perhaps other reminders of the presence of the elephant that must
somehow be accounted for and explained away in an agreeable manner,
i.e. in a manner that does not betray the presence of the elephant.
'It's not that bad,' or 'I am definitely going to stop - one day'
are classic evasions and rationalizations commonly found in established
addictive processes. The addict is frequently quite ingenious in
developing personal theories of his behavior that attempt to acknowledge,
even if in a minimized and diluted fashion, the destructive consequences
of his addictive behavior, while linking it with a complex, often
Byzantine web of justifications, excuses, complaints and explanations,
the bottom line of which always seems to be that 'I don't really
need to stop just yet' or 'Now is not a good time to stop.' Therapists
and others who innocently wander into this dense maze of psychological
defenses for behavior that is in many cases self-evidently irrational
and harmful not merely to the addict but often to those around him,
risk themselves becoming confused and bewildered by a blizzard
of words, ideas, and false reasons as the addictive process throws
tinfoil into the radar screens of both the addict and his
interlocutor to keep them for interfering with its continued hegemony
and behavioral expression.
Addiction Constructs Worlds and Selves
But the strategies by which addiction preserves and advances itself
are still more complex. Psychological defense mechanisms such as
those described above play a significant role in the maintenance
of most addictions. In a sense, however, they are merely superficial
and secondary aids to the addictive process, which originates and
operates at a still deeper level of the mind.
a self and a world that are congruent with its preservation and
progress; and it renders difficult if not impossible the experience
of a self and a world that are incongruent with its aims. The addictive
process eventually transforms the worldview of the addicted individual
and even realigns his sense of himself -his identity- so that they
facilitate and do not obstruct the continued expression of the addiction.
addictive consciousness is progressively organized around and constructed
by the aim of the ambition for its own gratification. This is in
most cases a gradual and insidious process which is unrecognized
by the addicted individual -the "host" for the "parasite"
of addiction. The end stage of this transformation is represented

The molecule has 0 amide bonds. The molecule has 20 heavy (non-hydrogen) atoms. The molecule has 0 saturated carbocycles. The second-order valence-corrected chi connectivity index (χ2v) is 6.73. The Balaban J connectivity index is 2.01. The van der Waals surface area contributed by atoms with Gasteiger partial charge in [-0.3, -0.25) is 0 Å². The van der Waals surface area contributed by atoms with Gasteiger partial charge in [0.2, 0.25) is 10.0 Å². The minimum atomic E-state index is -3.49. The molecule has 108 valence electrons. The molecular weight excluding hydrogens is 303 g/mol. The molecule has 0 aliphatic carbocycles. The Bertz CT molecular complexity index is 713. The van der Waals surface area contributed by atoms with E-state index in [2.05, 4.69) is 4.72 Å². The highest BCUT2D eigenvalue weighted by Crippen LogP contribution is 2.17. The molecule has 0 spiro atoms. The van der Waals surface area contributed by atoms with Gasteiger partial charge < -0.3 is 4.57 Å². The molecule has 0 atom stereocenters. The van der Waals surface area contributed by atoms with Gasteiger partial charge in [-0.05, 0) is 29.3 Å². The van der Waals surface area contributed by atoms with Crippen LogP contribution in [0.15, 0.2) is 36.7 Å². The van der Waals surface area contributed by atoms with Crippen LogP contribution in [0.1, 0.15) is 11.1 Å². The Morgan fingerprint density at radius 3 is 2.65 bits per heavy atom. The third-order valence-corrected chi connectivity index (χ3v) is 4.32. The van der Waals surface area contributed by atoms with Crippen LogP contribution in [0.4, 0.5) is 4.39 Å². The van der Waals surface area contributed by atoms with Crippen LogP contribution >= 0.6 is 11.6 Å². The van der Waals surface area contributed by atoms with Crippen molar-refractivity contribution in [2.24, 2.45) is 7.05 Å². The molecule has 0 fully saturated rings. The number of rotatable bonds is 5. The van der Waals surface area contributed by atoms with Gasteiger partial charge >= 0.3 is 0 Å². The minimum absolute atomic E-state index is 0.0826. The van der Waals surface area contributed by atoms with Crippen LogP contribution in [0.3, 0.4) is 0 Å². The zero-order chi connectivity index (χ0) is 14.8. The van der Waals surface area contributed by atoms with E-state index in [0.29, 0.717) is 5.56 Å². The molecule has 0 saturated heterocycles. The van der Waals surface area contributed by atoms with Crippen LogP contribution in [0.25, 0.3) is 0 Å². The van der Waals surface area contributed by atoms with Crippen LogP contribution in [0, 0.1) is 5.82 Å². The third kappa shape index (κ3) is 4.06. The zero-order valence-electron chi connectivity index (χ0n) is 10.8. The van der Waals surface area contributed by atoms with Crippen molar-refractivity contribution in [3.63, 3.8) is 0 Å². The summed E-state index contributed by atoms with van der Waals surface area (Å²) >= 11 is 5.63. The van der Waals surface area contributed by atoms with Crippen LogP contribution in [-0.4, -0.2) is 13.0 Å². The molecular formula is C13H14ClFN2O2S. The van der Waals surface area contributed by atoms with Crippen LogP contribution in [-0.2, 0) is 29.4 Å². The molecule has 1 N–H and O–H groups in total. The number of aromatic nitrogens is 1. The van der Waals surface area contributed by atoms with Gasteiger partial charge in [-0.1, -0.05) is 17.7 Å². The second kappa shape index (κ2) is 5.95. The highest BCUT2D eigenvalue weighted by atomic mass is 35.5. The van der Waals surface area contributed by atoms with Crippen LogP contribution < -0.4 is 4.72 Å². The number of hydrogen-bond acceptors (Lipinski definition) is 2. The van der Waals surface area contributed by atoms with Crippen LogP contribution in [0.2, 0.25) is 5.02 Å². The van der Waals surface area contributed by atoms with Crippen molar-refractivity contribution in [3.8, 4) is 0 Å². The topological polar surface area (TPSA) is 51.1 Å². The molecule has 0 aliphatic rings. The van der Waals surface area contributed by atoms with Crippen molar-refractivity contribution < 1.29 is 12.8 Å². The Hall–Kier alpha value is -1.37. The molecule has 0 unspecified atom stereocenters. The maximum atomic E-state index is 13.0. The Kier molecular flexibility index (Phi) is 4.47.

by the addict as puppet to the addiction's puppetmaster. The addict
then exists for one purpose only: to carry out the desires and demands
of the addiction. Everything human and individual has been suppressed,
over-ridden, or shoved to the sidelines by the inexorable and irresistible
"push" of the addictive process.
Just as a powerful
river finds or creates channels around anything obstructing its
flow, so does the addictive process defeat the rational and ethical
resistances of the person within which it is active. And in the
process of constructing such alternative paths for its discharge,
the addiction shapes the reality of the addict's world and
his very notion of himself.
The worldview that is created by the addictive process is one that
is compatible with and friendly to the interests of the addiction.
Worldviews that are inconsistent with the continuation of the addiction
are suppressed or eliminated. The process is usually a slow and subtle
one progressing invisibly over many years "behind the back"
of the unsuspecting addict.
What kind of a world view is compatible
with addiction? Almost any philosophy that does not include and will
not permit happiness, healthy and balanced behavior, sustaining relationships,
rigorous honesty with and about oneself, and some kind of spiritual
connection(even though it may not be called that). Addiction thrives
best in an atmosphere of unhappiness, resentment, alienation and estrangement,
secrecy, mistrust and in most cases, ultimate despair of meaning. And
it cannot continue for long in the opposite atmosphere, i.e. one of
happiness, emotional well-being, healthy relationships and genuine
honesty. Serious addiction, therefore, necessarily points in the direction
of an unhappy and dissatisfied world view, and away from the opposite,
happier and healthier perspective. A happy addict is a contradiction